Latin America & Caribbean

Rio lawmaker Marcelo Freixo 'to flee' Rio after threats

A scene from Tropa de Elite 2
Image caption Armed men run through a favela in a scene from Tropa de Elite 2

A congressman in Rio de Janeiro says he will flee Brazil with his family on Tuesday after an escalation of threats to his life.

Since 2006, Marcelo Freixo's work to expose the city's militias has earned him a price on his head of 400,000 reais (£143,000; $230,000).

It was his campaign that inspired Brazil's biggest grossing movie to date, last year's Tropa de Elite 2, which shows how militias - gangs formed of current and former police, firemen, soldiers and security guards - are taking over from the traditional scourge of drug dealers in the city's slums.

These militias run services such as gas, water and alternative transport in slums, as well as charging protection money and ruling with violence and fear.

Image caption Police units have tackled crime in some Rio slums but militias are a growing threat

A further source of concern was the murder on 11 August of judge Patricia Acioli. It led to the resignation of chief of police Mario Sergio Duarte and the arrest of a large number of police officers.

The murder of the judge, known for her hard line against corrupt police in the dock, sparked comparisons with the Italian Mafia and is one of the reasons for Mr Freixo's decision to leave.

"Patricia Acioli was threatened but at the time everyone said that no-one would kill her," he said.

He will travel to Europe on the invitation of Amnesty International although the destination has not been disclosed.

Follow the money

An investigation led by Mr Freixo in 2006 indicted 225 people including congressman Natalino Jose Guimaraes who was sent to prison in 2007 for his involvement with militias.

He is still there, along with a steady flow of local politicians, sentenced over the intervening years.

Mr Freixo says: "When you talk about crime here, you have to talk about the police and the politicians.

"My investigation was seriously delayed because there were a lot of interested parties.

"We put a lot of people in prison, which was important as it weakened the militias. But we need to hit them financially. Above all, it is a business."

His final report put forward 58 recommendations to combat the problem, but many have yet to be implemented.

The authorities in Rio have concentrated their efforts in using Unidades de Policia Pacificadora (UPP or Pacifying Police Units) to drive drug gangs out of the slums and replace them with a permanent police presence.

Image caption Mr Freixo's efforts to expose Rio's militias and their ties to politicians inspired the film

Rio Security Secretary Jose Mariano Beltrame says this project is not connected to the Olympics, despite the target for completion being 2014.

Rio is hosting the Olympics in 2016 and the World Cup in 2014.

"The UPP has nothing to do with the Olympics and the World Cup. We are not preparing Rio for events. We are preparing it for its citizens," he says.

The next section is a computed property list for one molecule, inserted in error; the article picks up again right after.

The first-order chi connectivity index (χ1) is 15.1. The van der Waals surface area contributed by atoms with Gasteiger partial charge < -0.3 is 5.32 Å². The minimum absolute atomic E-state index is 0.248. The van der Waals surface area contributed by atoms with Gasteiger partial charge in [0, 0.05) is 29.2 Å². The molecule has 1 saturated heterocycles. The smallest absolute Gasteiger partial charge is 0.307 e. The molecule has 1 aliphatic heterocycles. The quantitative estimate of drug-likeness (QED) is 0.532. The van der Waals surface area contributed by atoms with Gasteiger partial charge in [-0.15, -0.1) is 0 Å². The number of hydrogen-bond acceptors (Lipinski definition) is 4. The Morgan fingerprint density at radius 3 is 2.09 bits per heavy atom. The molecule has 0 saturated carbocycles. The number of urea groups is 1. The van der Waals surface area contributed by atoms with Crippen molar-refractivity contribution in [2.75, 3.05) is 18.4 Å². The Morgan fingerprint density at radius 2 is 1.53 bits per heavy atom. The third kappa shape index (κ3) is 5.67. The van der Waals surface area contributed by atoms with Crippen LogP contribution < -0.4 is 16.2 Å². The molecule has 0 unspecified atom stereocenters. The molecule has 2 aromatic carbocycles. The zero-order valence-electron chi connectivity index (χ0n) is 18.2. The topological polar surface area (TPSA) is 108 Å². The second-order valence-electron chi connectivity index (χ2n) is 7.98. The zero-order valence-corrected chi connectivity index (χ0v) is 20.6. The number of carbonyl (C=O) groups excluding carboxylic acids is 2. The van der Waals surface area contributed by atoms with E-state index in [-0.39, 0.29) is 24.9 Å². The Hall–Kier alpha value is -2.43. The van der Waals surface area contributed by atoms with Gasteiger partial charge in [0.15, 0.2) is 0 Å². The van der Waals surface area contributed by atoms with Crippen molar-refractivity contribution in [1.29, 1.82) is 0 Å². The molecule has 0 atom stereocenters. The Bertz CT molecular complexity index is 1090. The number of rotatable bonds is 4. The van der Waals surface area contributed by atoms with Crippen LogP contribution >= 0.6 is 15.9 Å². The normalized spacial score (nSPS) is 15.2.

Mr Beltrame has said that he is now more worried by the presence of militias than drug gangs.

However, no UPPs have been designated for any areas controlled by them.

Some argue the UPPs have created a power vacuum which has only made the militias more powerful.

According to recent research by Rio-based newspaper O Globo, the number of slums controlled by the most powerful drug gang is now 55 - and those controlled by militias stands at 105. It has been suggested a form of militia-style gangs exists in all states of Brazil.

Controlling communities

Image caption Capt Nascimento is the central character in the Elite Squad films

Tropa de Elite 2's hero, Capt Nascimento, was partly based on the special force's former captain and adviser to the film, Paulo Storani.

Now a researcher and criminology professor, Mr Storani had also worked with Patricia Acioli in his current capacity as security secretary for Sao Goncalo, a city in the state of Rio.

What makes the murder so serious is that police officers have been accused of the crime, Mr Storani says.

"The police in Rio are in crisis."

He believes that today the militias present a more serious problem than the drug dealers.

"They use the same methods to control communities, but they know how the system works. They have people inside the system and inside information.

"They are getting stronger and I believe the militias will eventually start selling drugs. The demand exists, and now there is a vacancy."

Both Mr Freixo and Mr Storani say that Tropa de Elite 2 has helped to change the public attitudes - many had previously thought of militias as the "lesser evil", providing some services in neglected communities.

The film has been entered in the category of Best Foreign Film for the Oscars and its impact in Brazil has been attributed to the similarities between fiction and reality.

Last month the actor who plays hero Capt Nascimento in Tropa de Elite 2, Wagner Moura, appeared at the headquarters of the Brazilian Bar Association (OAB) along with director Jose Padilha.

They were among those speaking at a hearing organised by the OAB in defence of Mr Freixo's life.

Despite admitting he has fears for his family, Mr Freixo says he will not give up.

"My life is not easy. But I will not retreat," he says. He plans to launch a campaign to run as Mayor of Rio de Janeiro in 2012 once he has returned from Europe, during which time he intends to step up his security.

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